Year One… Too Many

Land of Punt has never seen a movie that was as flat as Year One.

The Biblical spoof starring Jack Black and Michael Cera, and directed by Harold Ramis, looks and feels like it was actually made in Year One.

Jack Black (left) and Michael Cera both sleepwalk through this coma-like comedy called Year One.

Jack Black (left) and Michael Cera both sleepwalk through this coma-like comedy called Year One.

For three people, four if you include producer Judd Apatow, who’ve been apart of so many good films it’s hard to imagine how they could make such a bad film like Year One. In fact, we wouldn’t be surprise to learn if they tried to make a film this incompetent.

And when LOP calls Year One “bad,” we don’t mean “bad” subjectively, we mean “bad” objectively. This Year one is bad movie-craft.

It’s also offensive. The movie attempts to spoof several Biblical stories, which is fine, but instead of intelligent objections and acute observations, it’s just a serious of silly sophomoric gags.

This period of history could, if done properly, provide scores of funny situations and hilarious hijinks. One thing that would help, especially if you want to spoof the Old Testament, is to actually read and comprehend the Bible.

At one point, the Cera’s characters asserts there’s no God. This moment wanted so desperately wanted to be poignant but instead it was predictable and pretentious. Besides, Ramis forgot one of the main rules of comedy: atheism ain’t funny.

On top of all that, add an extremely poor script and you have the recipe for a god-awful movie.

To illustrate Year One’s horrifically bad script, all of the film’s transitions seemed like after thoughts. It was like the director realized the plot was so incomprehensible that he needed to add character voice overs to explain locales, characters and plot points in order to make the movie navigable. It didn’t work. It just added to the film’s shoddy and haphazard feel.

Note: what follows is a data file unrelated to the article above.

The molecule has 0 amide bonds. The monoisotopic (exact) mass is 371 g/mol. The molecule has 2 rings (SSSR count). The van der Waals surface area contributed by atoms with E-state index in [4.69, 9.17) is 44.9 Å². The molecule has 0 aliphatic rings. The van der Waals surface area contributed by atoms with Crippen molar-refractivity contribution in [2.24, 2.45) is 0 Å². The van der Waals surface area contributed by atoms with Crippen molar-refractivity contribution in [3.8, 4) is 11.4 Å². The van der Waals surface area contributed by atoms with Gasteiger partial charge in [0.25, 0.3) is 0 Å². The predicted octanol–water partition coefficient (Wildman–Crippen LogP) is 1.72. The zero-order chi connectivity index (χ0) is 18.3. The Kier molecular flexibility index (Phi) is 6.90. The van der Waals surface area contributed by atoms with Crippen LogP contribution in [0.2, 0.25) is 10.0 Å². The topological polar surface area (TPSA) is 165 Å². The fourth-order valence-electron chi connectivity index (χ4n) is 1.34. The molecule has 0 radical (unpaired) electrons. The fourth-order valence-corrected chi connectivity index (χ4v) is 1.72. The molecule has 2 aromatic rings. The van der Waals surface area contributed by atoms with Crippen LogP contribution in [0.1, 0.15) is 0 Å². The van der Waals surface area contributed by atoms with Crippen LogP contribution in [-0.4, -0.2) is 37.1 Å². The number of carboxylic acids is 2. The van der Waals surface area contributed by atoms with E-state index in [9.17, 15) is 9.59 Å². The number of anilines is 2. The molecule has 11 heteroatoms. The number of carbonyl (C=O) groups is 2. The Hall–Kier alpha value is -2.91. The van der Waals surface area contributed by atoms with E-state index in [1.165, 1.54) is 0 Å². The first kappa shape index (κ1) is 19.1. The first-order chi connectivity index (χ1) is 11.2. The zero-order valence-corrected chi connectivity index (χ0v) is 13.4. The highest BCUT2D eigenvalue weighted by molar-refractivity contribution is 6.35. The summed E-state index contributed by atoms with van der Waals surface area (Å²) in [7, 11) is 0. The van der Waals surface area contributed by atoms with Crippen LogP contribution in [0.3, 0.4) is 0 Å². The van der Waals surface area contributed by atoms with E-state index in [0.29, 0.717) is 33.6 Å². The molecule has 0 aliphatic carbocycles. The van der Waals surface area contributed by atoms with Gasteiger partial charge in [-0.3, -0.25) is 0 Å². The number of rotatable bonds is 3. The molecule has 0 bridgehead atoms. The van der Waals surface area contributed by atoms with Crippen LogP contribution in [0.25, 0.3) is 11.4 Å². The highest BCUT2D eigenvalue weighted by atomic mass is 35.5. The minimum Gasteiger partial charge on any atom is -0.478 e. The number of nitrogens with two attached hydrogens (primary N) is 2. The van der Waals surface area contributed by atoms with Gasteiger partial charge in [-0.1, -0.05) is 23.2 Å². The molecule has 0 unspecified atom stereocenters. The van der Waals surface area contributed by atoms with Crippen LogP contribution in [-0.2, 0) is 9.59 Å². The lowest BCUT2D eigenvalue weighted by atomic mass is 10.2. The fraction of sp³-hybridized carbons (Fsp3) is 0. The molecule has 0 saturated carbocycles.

Olivia Wilde works harder in one scene in House then she did in her entire performance in Year One.  Then again, she has to work hard in House, it's actually entertaining.

Olivia Wilde works harder in one scene in House then she does in her entire performance in Year One. Then again, she has to work hard in House, it's actually entertaining.

Olivia Wilde, June Raphael and David Cross were nice eye candy but not nearly enough to save this clunker.

Comic genius Cross was quite useless in his portrayal of brother-murdering Cain. This came as quite a disappointment for his performances are usually akin to looking at the face of god.

Meanwhile, Michael Cera needs a new character. He’s played the same role in everything he’s ever been in. Land of Punt gives him two more movies to find a new character or he’s done. That’s right done. He will be stricken from the collective consciousness of humanity and dispatched to the either of the nether-verse!

We’re not even going to mention Jack Black, which well tell you everything you need to know about his performance.

This film tries to be a buddy-adventure slash Biblical comedy replete with witty dialogue and profound philosophical musing. It ends up being a childish, poorly made, offensive bore.

Harold Ramis is 64-years old. However, judging from the amount of cheap toilet humor and adolescence attitudes toward the religions of the Levant, you would have thought Ramis was a pimple faced high schooler making his first film with his father camera.

Director Harold Ramis has been part of so many great comedies it's hard to believe he made the such an inept film as Year One.

Director Harold Ramis has been part of so many great comedies it's hard to believe he made the such an inept film as Year One.

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